Consider the momentous years between 1775 and 1800. What main issue did the Revolutionary War resolve? What issues did the 1787 Constitution resolve? By placing some groups (who?) outside the...

Consider the momentous years between 1775 and 1800. What main issue did the Revolutionary War resolve? What issues did the 1787 Constitution resolve? By placing some groups (who?) outside the “political community,” to what degree did the Framers create future tensions and social conflicts?

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pohnpei397 | College Teacher | (Level 3) Distinguished Educator

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The Revolution and the writing of the Constitution were both very important events in the history of the United States.  However, the writing of the Constitution resolved many more issues than the Revolutionary War did.  This is not surprising given that the Constitution set up a new system of government while the war really just broke down an old system.

The Revolution only resolved one issue.  It decided whether the colonists would win their independence from the United Kingdom.  It did not resolve issues within the new United States.  For example, it did not decide which groups of the former colonists would have more or less power.  It did not decide what sort of government the new country would have or what sort of relationship the various states would have with one another.  In other words, this was “just” a revolution that overthrew a government, not an event that shaped a new system of government and society.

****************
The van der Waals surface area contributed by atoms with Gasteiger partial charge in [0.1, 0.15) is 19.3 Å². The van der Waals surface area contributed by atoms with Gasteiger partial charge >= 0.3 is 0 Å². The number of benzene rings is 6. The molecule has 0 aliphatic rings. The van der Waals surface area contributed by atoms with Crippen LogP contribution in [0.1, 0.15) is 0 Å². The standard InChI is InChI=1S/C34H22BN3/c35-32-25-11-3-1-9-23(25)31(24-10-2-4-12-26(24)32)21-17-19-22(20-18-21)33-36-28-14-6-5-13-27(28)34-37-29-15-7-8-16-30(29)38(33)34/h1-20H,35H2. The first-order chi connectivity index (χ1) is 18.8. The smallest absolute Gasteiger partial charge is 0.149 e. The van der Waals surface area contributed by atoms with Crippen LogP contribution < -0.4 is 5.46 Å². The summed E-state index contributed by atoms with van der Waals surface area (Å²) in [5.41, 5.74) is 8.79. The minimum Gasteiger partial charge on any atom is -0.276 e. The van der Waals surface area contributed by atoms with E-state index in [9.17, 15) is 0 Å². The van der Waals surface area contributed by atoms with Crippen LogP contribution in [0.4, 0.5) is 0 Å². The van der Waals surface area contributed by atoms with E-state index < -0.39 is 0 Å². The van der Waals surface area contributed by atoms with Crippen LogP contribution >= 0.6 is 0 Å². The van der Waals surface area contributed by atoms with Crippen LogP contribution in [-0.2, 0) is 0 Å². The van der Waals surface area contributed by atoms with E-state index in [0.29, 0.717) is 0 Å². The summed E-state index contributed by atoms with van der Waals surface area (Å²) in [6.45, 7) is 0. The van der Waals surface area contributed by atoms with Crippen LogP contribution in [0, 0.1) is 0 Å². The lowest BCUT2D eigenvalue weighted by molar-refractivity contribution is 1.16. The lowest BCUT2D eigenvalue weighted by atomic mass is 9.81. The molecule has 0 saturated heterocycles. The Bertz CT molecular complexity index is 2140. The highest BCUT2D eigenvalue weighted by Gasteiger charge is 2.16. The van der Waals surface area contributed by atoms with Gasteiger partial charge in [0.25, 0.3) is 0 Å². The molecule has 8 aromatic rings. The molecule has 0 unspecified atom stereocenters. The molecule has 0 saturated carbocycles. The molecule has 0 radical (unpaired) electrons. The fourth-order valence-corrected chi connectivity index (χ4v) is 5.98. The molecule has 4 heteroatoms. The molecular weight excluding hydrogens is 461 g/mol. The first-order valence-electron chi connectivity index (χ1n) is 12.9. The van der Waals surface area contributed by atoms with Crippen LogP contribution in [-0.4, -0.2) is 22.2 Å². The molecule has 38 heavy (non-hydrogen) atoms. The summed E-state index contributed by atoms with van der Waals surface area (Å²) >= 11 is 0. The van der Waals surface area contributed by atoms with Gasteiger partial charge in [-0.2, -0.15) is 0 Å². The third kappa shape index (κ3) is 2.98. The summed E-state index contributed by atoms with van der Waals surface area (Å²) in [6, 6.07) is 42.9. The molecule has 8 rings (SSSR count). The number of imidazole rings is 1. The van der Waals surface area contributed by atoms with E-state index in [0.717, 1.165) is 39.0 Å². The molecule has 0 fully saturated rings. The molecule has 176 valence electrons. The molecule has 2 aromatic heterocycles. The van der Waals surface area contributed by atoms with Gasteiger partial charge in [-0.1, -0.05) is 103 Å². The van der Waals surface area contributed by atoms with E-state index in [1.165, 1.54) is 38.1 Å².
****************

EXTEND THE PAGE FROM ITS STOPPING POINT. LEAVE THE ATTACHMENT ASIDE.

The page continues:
In contrast to the Revolution, the writing of the Constitution really did create a whole new system.  It resolved many issues, even if some of the issues it tried to resolve would come back to haunt the US in later years.  It decided that the national government would be strong and the state governments would be relatively weak.  It decided that the US would have an indirect democracy and that the “common people” in the states would not have as much power as they had under the Articles of Confederation.   This meant that it decided that elites would have more power, at least at first, than the common people did.

With regard to the last part of your question, I would argue that the Constitution did not really create future tensions and social conflicts.  Those social conflicts and tensions already existed to some extent.  What the Constitution did was to prevent them from becoming major issues in 1787.  It pushed the issues down the road and left them to be dealt with by future generations.  For example, it excluded African Americans from the political community by allowing slavery.  This helped lead to the abolition movement and the Civil War.  It also excluded women from the political community.  This helped lead to the conflict between proponents and opponents of women’s rights that began in the 1840s and continued for decades (and arguably continues today).  The Constitution did not create these issues.  It is more accurate to say that it dodged them so that the country could united behind the Constitution and save these divisive issues for later.

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